Greek journalist on trial for publishing ′Lagarde list′ | News | DW | 01.11.2012
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Greek journalist on trial for publishing 'Lagarde list'

A journalist has gone on trial for publishing the names of thousands of Greeks who allegedly have Swiss bank accounts. The prominent journalist is charged with violating data privacy laws.

Costas Vaxevanis made no comment to reporters as he arrived at the Athens court at the start of the trial on Thursday. Following a brief appearance on Monday, though, the 46-year-old television journalist, who now publishes a magazine, insisted that he was innocent.

"I was doing my job in the name of the public interest," Vaxevanis said outside of the court. "Journalism is revealing the truth when everyone else is trying to hide it."

Vaxevanis was arrested and later released on Sunday after his magazine, Hot Doc, published a list of more than 2,000 names of wealthy Greeks, including prominent businessmen and politicians who allegedly have accounts at HSBC bank in Switzerland.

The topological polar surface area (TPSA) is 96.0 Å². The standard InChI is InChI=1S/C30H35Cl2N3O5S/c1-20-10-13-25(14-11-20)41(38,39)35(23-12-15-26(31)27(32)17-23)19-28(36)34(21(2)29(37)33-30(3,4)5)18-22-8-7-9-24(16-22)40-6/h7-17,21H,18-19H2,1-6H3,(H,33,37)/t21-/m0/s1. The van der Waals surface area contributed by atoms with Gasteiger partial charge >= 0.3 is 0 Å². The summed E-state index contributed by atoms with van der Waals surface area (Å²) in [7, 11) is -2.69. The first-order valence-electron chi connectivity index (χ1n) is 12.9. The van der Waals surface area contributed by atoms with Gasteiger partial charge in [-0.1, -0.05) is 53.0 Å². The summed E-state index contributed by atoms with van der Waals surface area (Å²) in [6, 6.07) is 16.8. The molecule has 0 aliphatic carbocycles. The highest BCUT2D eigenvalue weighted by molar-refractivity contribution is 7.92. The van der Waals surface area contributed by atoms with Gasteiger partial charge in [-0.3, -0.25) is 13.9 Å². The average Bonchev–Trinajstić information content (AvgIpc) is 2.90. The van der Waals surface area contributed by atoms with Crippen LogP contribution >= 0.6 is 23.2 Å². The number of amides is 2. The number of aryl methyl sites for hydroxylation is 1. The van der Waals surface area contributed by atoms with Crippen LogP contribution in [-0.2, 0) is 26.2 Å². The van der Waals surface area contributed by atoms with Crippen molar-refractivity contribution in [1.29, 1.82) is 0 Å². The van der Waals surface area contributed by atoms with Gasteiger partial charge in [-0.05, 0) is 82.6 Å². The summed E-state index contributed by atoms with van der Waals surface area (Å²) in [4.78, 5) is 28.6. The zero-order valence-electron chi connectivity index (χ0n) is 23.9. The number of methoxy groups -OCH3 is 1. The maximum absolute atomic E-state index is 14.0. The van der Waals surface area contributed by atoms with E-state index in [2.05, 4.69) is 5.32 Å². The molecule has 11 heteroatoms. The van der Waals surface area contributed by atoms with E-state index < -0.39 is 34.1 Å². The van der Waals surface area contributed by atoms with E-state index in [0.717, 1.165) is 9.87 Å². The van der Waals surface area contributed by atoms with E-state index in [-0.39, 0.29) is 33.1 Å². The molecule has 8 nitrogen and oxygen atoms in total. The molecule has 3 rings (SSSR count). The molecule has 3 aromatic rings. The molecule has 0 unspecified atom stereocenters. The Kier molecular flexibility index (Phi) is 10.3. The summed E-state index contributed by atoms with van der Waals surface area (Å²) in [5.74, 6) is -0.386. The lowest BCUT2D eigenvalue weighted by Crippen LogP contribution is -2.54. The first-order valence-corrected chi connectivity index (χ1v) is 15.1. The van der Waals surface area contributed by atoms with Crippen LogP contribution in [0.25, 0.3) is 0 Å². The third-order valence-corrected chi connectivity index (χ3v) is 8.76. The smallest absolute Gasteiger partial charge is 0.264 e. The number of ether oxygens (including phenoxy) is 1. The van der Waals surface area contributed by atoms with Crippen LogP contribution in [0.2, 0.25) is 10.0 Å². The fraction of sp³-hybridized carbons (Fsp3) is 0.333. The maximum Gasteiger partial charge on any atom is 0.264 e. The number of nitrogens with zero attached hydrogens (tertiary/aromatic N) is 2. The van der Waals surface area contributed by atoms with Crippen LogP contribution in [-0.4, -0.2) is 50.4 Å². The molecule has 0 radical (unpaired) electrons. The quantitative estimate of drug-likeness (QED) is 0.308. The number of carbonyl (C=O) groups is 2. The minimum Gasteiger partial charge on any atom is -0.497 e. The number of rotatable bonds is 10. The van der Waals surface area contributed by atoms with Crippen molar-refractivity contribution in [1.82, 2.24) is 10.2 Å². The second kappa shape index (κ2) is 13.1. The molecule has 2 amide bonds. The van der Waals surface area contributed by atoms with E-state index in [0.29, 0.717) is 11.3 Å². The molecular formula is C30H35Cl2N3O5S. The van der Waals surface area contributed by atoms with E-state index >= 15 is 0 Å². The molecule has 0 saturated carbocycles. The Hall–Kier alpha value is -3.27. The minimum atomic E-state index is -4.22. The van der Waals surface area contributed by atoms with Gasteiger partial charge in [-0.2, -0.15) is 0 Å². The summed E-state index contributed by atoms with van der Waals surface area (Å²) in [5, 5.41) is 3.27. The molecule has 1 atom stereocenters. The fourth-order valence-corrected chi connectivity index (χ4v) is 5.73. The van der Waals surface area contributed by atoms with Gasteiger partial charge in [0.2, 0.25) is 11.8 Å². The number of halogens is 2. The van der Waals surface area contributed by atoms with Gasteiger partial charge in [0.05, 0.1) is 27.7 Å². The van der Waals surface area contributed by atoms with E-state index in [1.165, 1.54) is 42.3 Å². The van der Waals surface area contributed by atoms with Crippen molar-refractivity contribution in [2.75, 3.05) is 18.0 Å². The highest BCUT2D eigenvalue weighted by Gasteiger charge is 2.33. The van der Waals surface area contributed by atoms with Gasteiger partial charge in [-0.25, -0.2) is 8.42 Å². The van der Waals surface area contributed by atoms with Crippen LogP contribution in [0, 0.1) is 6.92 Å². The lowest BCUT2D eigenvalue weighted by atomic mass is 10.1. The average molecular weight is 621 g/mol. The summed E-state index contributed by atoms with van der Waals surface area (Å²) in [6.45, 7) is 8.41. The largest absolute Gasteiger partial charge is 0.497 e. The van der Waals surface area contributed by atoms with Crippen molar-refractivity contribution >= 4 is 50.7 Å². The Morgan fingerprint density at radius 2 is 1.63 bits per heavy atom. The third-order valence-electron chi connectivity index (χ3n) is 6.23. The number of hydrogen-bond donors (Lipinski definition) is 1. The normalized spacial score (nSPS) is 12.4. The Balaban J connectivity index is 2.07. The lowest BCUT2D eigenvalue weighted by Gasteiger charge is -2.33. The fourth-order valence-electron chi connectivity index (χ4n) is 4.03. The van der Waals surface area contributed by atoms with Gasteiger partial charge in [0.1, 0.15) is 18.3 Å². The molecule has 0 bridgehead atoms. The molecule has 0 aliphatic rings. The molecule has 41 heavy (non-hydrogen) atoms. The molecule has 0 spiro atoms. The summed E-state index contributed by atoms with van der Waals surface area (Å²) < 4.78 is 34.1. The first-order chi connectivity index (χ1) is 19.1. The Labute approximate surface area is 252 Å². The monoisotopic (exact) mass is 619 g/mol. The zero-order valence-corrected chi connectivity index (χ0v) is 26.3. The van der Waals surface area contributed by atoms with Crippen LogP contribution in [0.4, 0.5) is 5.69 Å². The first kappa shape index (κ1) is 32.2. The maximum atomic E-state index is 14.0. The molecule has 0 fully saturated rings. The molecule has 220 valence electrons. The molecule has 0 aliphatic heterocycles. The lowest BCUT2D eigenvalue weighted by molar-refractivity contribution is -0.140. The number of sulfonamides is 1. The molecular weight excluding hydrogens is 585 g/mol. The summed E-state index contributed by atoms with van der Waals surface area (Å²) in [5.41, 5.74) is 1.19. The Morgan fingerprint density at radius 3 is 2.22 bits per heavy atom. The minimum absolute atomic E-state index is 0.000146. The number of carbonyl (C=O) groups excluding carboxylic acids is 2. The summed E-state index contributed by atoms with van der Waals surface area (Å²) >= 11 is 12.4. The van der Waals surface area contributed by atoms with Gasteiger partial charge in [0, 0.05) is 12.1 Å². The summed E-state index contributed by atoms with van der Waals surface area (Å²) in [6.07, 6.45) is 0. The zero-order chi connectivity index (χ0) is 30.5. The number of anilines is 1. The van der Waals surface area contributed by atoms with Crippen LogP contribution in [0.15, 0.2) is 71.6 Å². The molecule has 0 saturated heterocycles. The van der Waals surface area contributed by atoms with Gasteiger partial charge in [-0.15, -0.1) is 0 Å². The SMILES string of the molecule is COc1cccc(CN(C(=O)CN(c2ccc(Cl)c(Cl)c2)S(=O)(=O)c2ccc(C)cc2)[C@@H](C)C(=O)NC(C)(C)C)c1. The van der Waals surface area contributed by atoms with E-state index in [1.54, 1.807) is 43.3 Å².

The list is widely known as the “Lagarde List,” as it originally came to light after an HSBC employee passed on the list to France's then-finance minister, Christine Lagarde. France passed the list on to Athens in 2010, but while other European countries that received similar documents have opened tax-evasion investigations, so far, though, Greek officials have taken no action.

Some officials have argued that because it was stolen, the data could not be used against possible tax evaders anyway. However their inaction has led some to accuse the government of favoring the wealthy while at the same time imposing tough austerity measures on the general public.

Costas has accused the government of hypocrisy.

"In Ancient Greek mythology, justice is presented as blind. In modern Greece, it is merely winking and nodding... justice remains in thrall to politics," Vaxevanis wrote in an article published in Britain's Guardian newspaper earlier in the week. "Dealings with banks are carried out in public, not in secrecy. The existence of a bank account is therefore not personal data," he added.

If found guilty of breach of privacy, Vaxevanis could face up to three years in prison.

pfd/hc (Reuters, AFP)